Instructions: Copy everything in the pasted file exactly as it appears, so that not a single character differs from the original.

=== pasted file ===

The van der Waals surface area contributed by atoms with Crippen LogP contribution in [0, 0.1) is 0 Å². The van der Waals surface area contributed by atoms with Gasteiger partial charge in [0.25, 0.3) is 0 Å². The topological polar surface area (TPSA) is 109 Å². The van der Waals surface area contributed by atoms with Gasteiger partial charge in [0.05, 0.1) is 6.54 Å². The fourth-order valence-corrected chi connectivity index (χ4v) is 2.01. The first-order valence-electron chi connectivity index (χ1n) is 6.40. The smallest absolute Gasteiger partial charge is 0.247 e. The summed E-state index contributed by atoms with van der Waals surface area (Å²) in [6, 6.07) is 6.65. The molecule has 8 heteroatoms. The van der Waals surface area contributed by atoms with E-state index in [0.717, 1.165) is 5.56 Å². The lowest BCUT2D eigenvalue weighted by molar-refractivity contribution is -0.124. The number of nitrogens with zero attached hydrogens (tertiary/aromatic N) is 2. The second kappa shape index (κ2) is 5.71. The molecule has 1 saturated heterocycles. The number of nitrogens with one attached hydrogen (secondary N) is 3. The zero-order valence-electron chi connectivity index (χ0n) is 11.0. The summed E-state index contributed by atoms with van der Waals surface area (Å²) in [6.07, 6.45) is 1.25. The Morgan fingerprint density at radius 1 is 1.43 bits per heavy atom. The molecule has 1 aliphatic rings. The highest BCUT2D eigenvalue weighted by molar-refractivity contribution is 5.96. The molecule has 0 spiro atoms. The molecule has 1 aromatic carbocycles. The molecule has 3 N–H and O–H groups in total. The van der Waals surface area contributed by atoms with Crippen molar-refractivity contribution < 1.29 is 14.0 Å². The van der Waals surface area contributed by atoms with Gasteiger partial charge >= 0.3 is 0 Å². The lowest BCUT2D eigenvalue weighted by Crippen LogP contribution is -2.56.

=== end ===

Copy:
The van der Waals surface area contributed by atoms with Crippen LogP contribution in [0, 0.1) is 0 Å². The van der Waals surface area contributed by atoms with Gasteiger partial charge in [0.25, 0.3) is 0 Å². The topological polar surface area (TPSA) is 109 Å². The van der Waals surface area contributed by atoms with Gasteiger partial charge in [0.05, 0.1) is 6.54 Å². The fourth-order valence-corrected chi connectivity index (χ4v) is 2.01. The first-order valence-electron chi connectivity index (χ1n) is 6.40. The smallest absolute Gasteiger partial charge is 0.247 e. The summed E-state index contributed by atoms with van der Waals surface area (Å²) in [6, 6.07) is 6.65. The molecule has 8 heteroatoms. The van der Waals surface area contributed by atoms with E-state index in [0.717, 1.165) is 5.56 Å². The lowest BCUT2D eigenvalue weighted by molar-refractivity contribution is -0.124. The number of nitrogens with zero attached hydrogens (tertiary/aromatic N) is 2. The second kappa shape index (κ2) is 5.71. The molecule has 1 saturated heterocycles. The number of nitrogens with one attached hydrogen (secondary N) is 3. The zero-order valence-electron chi connectivity index (χ0n) is 11.0. The summed E-state index contributed by atoms with van der Waals surface area (Å²) in [6.07, 6.45) is 1.25. The Morgan fingerprint density at radius 1 is 1.43 bits per heavy atom. The molecule has 1 aliphatic rings. The highest BCUT2D eigenvalue weighted by molar-refractivity contribution is 5.96. The molecule has 0 spiro atoms. The molecule has 1 aromatic carbocycles. The molecule has 3 N–H and O–H groups in total. The van der Waals surface area contributed by atoms with Crippen molar-refractivity contribution < 1.29 is 14.0 Å². The van der Waals surface area contributed by atoms with Gasteiger partial charge >= 0.3 is 0 Å². The lowest BCUT2D eigenvalue weighted by Crippen LogP contribution is -2.56.